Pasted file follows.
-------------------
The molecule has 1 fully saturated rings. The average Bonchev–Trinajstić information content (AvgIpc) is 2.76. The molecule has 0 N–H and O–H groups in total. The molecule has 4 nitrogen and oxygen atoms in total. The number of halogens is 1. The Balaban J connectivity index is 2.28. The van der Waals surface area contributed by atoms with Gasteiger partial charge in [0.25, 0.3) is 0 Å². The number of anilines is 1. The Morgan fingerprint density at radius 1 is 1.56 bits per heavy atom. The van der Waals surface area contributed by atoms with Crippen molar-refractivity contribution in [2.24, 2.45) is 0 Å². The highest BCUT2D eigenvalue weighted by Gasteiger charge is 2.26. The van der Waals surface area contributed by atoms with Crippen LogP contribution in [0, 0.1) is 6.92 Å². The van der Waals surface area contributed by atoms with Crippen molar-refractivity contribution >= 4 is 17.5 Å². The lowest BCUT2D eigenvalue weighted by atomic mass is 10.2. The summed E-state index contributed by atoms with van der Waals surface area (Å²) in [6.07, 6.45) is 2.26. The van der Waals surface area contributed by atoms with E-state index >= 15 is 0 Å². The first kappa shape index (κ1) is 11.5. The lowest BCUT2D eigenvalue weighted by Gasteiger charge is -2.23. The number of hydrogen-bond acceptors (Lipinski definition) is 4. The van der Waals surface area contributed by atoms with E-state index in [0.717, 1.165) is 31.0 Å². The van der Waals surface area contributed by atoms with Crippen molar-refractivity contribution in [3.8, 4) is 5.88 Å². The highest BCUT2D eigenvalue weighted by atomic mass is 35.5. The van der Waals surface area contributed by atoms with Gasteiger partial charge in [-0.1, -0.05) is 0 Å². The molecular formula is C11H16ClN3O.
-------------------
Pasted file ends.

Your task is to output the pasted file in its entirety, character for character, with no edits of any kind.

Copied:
The molecule has 1 fully saturated rings. The average Bonchev–Trinajstić information content (AvgIpc) is 2.76. The molecule has 0 N–H and O–H groups in total. The molecule has 4 nitrogen and oxygen atoms in total. The number of halogens is 1. The Balaban J connectivity index is 2.28. The van der Waals surface area contributed by atoms with Gasteiger partial charge in [0.25, 0.3) is 0 Å². The number of anilines is 1. The Morgan fingerprint density at radius 1 is 1.56 bits per heavy atom. The van der Waals surface area contributed by atoms with Crippen molar-refractivity contribution in [2.24, 2.45) is 0 Å². The highest BCUT2D eigenvalue weighted by Gasteiger charge is 2.26. The van der Waals surface area contributed by atoms with Crippen LogP contribution in [0, 0.1) is 6.92 Å². The van der Waals surface area contributed by atoms with Crippen molar-refractivity contribution >= 4 is 17.5 Å². The lowest BCUT2D eigenvalue weighted by atomic mass is 10.2. The summed E-state index contributed by atoms with van der Waals surface area (Å²) in [6.07, 6.45) is 2.26. The van der Waals surface area contributed by atoms with E-state index >= 15 is 0 Å². The first kappa shape index (κ1) is 11.5. The lowest BCUT2D eigenvalue weighted by Gasteiger charge is -2.23. The number of hydrogen-bond acceptors (Lipinski definition) is 4. The van der Waals surface area contributed by atoms with E-state index in [0.717, 1.165) is 31.0 Å². The van der Waals surface area contributed by atoms with Crippen molar-refractivity contribution in [3.8, 4) is 5.88 Å². The highest BCUT2D eigenvalue weighted by atomic mass is 35.5. The van der Waals surface area contributed by atoms with Gasteiger partial charge in [-0.1, -0.05) is 0 Å². The molecular formula is C11H16ClN3O.